Originally created 08/16/98

GM keeps tight lip on goals

With about 1,400 season tickets sold and two months to go before the Augusta Lynx's inaugural season begins, Paul Gamsby wears his poker face.

When it comes to goals, the Lynx general manager is quite the superstitious type.

"I have never announced my season-ticket sales goal because some people think if we reach it, whatever number I put out there was too low, and if I didn't hit the goal, then hockey's a failure," Gamsby said from the Lynx's bustling offices at the Bell Auditorium. "They know what the goal is around here. And if we're a little behind, they know they've got to pump it up."

Perhaps playing his hand close to the vest has something to do with the skepticism the 49-year-old Toronto native has encountered since arriving in Augusta in January.

For the past seven months, Gamsby sure has heard from the naysayers. This is, afterall,the Deep South on the eve of another football season, not the Great White North, where folks grow up on skates.

"There are some people out there that thought we wouldn't sell 400 season tickets and two program ads, but they don't understand," the former University of Michigan hockey star said. "I didn't take it as criticism or negativeness. I took it as just a learning curve. I took it as, they hadn't learned anything about the sport, about why hockey is so contagious."

With Gamsby and his staff working virtually around the clock to reach each of those unspoken goals, interest in Lynx hockey is indeed spreading quickly. Although Gamsby hints he is somewhat disappointed with the current pace of season-ticket sales, corporate sponsorships have gone through the roof.

"We've got everything from vehicles to a bear, and everything in between," Gamsby said. "Many of our sponsorships are sold out and, very soon, most are going to be sold out. We put together a very aggressive campaign, and this staff got it done. I would say by comparison to some other teams we are substantially ahead."

Some of the more intriguing promotions include:

--An on-ice laser show.

--A tunnel leading from the locker room to the ice with Augusta players emerging from the mouth of a giant Lynx. The prop also doubles as an interactive game where fans can shoot pucks into the mouth of the Lynx and have the speed of their shot registered on a radar gun.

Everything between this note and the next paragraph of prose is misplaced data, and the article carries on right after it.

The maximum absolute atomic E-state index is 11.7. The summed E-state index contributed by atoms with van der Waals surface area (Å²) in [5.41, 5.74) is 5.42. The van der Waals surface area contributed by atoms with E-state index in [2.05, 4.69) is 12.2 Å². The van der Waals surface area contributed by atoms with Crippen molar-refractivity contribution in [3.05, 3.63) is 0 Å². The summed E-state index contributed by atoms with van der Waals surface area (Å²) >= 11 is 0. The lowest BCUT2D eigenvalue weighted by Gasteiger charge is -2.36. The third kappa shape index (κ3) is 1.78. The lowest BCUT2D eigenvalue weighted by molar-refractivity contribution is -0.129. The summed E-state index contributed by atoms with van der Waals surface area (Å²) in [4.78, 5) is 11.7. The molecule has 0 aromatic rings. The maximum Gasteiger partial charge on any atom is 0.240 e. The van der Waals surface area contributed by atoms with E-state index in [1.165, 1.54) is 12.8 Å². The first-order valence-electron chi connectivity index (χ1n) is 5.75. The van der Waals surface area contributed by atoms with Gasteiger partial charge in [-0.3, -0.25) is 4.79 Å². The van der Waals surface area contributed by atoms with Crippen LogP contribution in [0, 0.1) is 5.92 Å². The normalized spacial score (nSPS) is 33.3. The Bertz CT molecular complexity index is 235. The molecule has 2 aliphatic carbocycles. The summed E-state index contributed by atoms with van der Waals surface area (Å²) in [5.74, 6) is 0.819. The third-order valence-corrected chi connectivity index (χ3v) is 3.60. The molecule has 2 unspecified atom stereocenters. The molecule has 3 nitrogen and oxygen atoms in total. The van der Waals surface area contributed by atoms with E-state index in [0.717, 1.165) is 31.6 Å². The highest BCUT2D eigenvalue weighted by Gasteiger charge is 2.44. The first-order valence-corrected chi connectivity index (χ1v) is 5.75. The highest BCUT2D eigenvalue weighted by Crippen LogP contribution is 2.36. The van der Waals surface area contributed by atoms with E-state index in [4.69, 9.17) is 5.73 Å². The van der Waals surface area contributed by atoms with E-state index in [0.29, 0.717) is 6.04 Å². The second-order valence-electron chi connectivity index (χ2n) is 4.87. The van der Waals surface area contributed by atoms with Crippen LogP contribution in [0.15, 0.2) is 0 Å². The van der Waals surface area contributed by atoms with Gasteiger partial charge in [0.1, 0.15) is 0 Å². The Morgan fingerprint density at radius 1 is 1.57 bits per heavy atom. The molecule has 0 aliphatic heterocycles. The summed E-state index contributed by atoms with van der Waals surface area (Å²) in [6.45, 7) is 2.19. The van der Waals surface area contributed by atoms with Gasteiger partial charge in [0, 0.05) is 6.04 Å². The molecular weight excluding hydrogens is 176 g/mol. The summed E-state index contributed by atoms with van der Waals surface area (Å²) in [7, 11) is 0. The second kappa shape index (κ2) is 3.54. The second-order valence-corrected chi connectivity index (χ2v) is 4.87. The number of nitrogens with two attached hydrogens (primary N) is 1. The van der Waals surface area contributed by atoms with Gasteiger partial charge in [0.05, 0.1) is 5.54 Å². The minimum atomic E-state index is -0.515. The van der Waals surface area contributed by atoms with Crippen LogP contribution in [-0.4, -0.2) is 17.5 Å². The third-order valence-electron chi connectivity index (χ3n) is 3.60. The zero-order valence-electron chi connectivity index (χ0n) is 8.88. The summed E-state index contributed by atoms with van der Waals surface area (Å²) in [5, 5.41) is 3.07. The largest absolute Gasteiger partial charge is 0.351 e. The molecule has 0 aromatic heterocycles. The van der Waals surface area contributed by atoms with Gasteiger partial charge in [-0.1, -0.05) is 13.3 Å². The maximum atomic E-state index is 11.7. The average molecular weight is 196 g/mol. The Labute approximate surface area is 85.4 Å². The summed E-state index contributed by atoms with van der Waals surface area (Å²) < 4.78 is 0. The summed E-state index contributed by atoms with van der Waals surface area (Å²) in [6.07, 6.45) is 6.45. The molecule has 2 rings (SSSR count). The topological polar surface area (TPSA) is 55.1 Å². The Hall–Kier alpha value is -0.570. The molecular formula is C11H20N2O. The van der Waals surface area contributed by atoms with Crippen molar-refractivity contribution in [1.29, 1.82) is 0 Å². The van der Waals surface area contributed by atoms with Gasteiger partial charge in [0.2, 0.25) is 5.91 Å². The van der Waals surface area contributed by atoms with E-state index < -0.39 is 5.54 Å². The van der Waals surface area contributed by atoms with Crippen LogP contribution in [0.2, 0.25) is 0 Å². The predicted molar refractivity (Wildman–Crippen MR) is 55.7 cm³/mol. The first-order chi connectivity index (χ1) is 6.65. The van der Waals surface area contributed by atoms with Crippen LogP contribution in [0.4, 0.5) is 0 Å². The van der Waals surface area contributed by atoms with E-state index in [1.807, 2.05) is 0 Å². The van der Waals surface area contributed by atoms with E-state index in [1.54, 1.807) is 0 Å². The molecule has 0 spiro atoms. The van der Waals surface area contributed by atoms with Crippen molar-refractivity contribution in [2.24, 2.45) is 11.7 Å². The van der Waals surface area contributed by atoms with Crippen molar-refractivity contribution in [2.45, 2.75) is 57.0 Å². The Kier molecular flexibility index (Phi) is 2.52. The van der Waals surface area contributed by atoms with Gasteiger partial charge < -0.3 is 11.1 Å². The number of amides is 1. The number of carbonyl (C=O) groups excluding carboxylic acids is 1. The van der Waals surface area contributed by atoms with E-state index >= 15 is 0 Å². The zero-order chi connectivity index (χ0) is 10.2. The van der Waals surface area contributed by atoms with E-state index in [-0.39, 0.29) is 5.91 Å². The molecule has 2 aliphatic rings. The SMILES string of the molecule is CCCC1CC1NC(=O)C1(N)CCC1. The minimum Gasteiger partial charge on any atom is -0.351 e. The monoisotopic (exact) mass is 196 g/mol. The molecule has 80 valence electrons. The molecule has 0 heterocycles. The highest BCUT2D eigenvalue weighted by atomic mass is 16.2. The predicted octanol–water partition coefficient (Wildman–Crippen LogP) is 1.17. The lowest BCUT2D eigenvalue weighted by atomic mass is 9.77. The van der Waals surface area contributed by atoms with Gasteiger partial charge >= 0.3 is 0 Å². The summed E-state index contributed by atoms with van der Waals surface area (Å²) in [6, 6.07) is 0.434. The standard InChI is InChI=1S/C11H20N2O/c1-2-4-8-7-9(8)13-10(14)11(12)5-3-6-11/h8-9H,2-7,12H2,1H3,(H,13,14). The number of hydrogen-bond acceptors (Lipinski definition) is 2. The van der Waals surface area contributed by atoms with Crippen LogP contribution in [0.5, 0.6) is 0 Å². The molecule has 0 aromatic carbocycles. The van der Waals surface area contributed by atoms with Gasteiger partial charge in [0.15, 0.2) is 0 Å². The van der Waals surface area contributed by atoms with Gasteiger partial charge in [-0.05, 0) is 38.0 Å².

--The Human Puck -- an 85-foot-wide slingshot that will catapult fans down the ice with the objective of knocking over soft objects to win prizes.

--A chance for fans to win a car by shooting a puck from center ice through a small hole on a board mounted on the goal.

"What we wanted to accomplish more than anything was to provide entertainment for everyone," Gamsby said. "Of course, we would like to get a good hockey team here and we're working on that, but a Lynx game is really going to be an event for everyone."

While Gamsby reminds prospective fans that hockey is one sport that must be seen in person to appreciate, the Lynx have ensured that fans will be able to hear each game live on the radio and watch several home games on television. The team recently struck deals with WRDW-TV and Jones Intercable to carry five games with more possibly on the way with another station, while all 70 Lynx games will be carried on WCHZ-FM, 95.1.

Jerry Canaan, the voice of the Lynx, will host a Sunday morning TV show on Channel 12, while coach Dan Wiebe will host a weekly radio show Monday nights on WCHZ-FM. Also, Jones Intercable soon will begin airing a video produced by the NHL's Florida Panthers designed to teach fans the basics of hockey.

"We have a broad appeal," Gamsby said. "There's really nobody that I can't sell hockey to."


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